John, my son studied martial arts when he was not yet out. Are there any concerns or questions a young person who is transgender or gender non conforming or gay should ask or consider when seeking a group to join?

Look you are going somewhere to have intimate contact with people. You are going to do something very hard, challenging and fear confronting. So start it out the same way, walk in and tell the owner, hey this is who I am, I don’t want special treatment. I want, deserve and demand respect. Will this gym accept that? And then be gentle with the idiots, most will come around when they realize your humanity.

So what would you ultimately say to someone considering Brazilian Jiu Jitsu, martial arts, self defense, or MMA?

Make sure the gym is a safe place, trust your instinct. You will be afraid, do it anyways. Make a commitment once you feel good about a place for at least a year.

Why should a parent or teen who is LGBTQIA consider Brazilian Jiu Jitsu?

What I like about Jiu Jitsu is its control based not injury based. In most martial arts you are trying to injure. A kick, punch or wrist lock is meant to injure. Though we have very injurious techniques, with the kids I can teach them to control rather than attack. I teach them that we as humans are not meant to hurt other humans, and that when we do, we hurt ourselves too. And that when we control someone and then hurt them, we switched places and are now the bully. However, there are times when you need to fight for your life, in which case a sleeper hold puts opponent to sleep without any lasting damage to them.

Is there anything else people should consider?

Martial arts is two things. One: It’s a sport. Two: It’s a self defense system. Make sure you know why you are training and go to a place that will give you what you want, even if its a bit of both.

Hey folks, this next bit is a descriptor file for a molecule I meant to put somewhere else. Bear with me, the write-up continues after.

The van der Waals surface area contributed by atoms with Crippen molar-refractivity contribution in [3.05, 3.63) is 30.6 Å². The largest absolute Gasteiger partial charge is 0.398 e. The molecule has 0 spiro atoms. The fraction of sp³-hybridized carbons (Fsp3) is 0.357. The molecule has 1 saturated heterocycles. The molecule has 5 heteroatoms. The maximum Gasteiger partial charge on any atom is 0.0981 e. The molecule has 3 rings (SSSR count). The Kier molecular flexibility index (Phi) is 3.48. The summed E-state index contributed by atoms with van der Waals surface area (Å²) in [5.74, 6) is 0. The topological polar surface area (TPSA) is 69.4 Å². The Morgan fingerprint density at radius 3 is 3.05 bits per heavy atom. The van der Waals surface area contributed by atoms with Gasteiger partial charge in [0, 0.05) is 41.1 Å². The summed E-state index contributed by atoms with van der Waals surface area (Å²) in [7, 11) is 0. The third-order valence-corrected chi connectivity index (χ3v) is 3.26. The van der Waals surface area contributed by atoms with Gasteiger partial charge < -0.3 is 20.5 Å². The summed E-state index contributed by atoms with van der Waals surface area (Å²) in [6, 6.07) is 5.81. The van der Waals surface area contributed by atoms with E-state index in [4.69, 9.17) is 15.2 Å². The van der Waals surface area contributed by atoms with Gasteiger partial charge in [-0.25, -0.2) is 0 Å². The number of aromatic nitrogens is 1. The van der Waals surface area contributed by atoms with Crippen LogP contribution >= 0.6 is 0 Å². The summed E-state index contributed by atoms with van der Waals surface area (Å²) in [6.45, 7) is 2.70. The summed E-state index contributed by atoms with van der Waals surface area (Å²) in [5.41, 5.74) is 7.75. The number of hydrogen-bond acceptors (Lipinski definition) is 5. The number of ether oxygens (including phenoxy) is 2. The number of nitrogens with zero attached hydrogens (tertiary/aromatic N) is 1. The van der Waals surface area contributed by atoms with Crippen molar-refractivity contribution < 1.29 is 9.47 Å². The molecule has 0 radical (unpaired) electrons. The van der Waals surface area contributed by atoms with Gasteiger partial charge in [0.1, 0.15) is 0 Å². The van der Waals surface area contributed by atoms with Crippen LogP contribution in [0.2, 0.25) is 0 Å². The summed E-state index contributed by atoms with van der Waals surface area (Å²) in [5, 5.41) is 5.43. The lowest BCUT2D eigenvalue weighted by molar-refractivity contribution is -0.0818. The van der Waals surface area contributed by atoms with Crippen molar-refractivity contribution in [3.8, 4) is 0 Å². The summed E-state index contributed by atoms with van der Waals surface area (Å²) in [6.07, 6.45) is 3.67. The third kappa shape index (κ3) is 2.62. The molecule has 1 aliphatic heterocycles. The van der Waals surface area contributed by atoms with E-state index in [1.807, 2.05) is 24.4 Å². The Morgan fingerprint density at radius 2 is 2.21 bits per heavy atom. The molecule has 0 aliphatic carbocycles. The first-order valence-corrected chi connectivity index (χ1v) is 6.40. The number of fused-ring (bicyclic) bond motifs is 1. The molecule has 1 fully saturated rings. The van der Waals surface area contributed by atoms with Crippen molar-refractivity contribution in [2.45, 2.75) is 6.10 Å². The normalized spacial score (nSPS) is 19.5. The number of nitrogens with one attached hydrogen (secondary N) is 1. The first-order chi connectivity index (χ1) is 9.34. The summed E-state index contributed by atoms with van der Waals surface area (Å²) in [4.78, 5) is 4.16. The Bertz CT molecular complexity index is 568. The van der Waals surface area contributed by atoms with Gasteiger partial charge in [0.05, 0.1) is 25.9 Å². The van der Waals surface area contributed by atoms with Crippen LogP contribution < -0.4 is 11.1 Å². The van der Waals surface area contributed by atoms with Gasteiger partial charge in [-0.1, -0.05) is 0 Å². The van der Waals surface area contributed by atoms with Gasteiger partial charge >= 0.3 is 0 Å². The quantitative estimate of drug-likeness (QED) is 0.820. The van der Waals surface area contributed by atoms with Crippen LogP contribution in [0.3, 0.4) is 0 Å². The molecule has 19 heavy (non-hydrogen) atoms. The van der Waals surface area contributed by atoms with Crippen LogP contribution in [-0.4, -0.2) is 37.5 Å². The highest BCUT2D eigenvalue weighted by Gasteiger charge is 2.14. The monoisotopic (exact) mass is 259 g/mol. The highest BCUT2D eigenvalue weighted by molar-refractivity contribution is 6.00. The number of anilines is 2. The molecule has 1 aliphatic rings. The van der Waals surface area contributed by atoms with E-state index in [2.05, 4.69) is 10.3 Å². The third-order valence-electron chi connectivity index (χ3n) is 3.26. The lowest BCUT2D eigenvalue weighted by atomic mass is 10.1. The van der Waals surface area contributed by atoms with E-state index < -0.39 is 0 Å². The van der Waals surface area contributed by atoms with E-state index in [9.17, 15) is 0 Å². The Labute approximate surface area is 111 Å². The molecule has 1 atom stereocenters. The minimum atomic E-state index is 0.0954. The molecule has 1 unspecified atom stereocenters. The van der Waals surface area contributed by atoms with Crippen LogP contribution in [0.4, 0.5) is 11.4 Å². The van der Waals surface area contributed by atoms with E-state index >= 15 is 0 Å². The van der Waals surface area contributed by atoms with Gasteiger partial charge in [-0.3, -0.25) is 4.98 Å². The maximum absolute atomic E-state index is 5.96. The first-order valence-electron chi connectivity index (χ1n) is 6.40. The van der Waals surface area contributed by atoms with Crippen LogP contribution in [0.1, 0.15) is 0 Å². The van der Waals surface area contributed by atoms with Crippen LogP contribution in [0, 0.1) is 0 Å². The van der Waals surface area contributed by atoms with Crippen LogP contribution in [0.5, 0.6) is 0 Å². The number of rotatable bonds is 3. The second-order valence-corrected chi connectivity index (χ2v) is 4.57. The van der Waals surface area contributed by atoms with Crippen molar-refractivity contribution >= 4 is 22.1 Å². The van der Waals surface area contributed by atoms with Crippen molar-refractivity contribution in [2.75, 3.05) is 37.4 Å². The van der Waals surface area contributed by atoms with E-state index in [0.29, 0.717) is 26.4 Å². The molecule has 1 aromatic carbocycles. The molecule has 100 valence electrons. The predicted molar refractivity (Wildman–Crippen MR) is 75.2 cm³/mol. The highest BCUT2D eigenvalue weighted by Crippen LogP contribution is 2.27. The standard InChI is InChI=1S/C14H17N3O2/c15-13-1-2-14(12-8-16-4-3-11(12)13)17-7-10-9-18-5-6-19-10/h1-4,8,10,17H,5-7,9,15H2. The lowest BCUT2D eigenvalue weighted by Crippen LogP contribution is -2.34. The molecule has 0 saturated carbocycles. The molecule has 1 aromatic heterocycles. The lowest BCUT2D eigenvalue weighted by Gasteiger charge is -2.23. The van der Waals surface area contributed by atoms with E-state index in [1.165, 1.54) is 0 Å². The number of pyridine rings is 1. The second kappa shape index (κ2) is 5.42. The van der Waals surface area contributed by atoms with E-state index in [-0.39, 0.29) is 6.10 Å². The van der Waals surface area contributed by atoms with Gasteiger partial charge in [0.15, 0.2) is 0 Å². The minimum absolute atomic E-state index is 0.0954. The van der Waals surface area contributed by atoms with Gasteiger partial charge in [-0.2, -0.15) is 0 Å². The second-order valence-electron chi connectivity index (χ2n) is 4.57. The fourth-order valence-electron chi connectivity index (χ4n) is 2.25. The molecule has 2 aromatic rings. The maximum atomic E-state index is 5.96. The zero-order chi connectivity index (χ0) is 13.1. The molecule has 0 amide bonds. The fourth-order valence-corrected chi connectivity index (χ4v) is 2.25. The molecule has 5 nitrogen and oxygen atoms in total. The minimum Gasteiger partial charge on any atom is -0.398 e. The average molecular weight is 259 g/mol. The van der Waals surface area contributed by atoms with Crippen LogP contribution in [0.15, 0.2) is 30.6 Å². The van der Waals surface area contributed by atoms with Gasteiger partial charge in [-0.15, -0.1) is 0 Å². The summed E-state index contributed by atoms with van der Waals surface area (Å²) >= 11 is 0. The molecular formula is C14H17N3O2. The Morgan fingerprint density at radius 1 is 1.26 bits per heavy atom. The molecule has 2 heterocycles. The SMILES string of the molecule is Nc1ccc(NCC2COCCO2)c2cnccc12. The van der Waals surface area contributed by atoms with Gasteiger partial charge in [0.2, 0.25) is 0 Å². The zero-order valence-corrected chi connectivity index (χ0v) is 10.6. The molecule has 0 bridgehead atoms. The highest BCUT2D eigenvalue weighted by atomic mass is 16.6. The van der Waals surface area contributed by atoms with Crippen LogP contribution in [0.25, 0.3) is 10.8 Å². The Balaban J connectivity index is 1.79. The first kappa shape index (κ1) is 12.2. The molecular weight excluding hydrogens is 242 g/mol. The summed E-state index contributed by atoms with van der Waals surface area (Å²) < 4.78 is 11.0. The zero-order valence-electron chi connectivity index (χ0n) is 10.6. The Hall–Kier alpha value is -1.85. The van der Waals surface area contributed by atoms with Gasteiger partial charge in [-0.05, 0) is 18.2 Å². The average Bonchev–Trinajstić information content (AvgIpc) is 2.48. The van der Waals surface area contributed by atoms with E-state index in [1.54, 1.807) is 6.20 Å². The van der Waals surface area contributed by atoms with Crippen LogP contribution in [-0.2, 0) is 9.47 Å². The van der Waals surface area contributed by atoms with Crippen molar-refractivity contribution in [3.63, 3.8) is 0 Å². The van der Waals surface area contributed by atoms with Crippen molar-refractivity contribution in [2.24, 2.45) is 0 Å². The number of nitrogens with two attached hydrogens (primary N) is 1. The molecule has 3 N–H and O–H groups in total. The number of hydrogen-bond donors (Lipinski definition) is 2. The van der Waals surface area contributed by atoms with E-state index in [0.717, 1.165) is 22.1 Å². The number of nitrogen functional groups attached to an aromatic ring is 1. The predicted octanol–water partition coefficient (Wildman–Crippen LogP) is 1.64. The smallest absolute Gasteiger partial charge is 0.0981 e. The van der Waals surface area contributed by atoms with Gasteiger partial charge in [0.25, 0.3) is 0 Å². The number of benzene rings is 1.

What do you think other people should know that they likely do not know about martial arts?

The relationships you build are awesome. Community is encouraging, challenging and supportive.

Finally, what inspires you?

Rothko paintings, the wild landscapes of my watershed, people fighting against all odds to break free of oppression, to reach a goal, or attain a skill. I cry all the time at people achieving their dream.

If you live near Ventura County, California. Check out his school!

Full Circle of Acceptance

A few weeks ago I bumped into Master. He asked how my son was, but he used my son’s dead name. I informed him that my son is my son and told him my son’s chosen (and now legal) name. Master, without missing a beat, said, “You tell him I said hi and I miss him, sir.”

The banner pic was of my son and Master sparring. Below is my son receiving his first tip towards his 2nd degree black belt with Master.

 Liked This Column? Become a Patreon


Please visit my patreon page  at If you do not wish to donate monthly but want to offer a one time support, please go to my paypal at

Browse Our Archives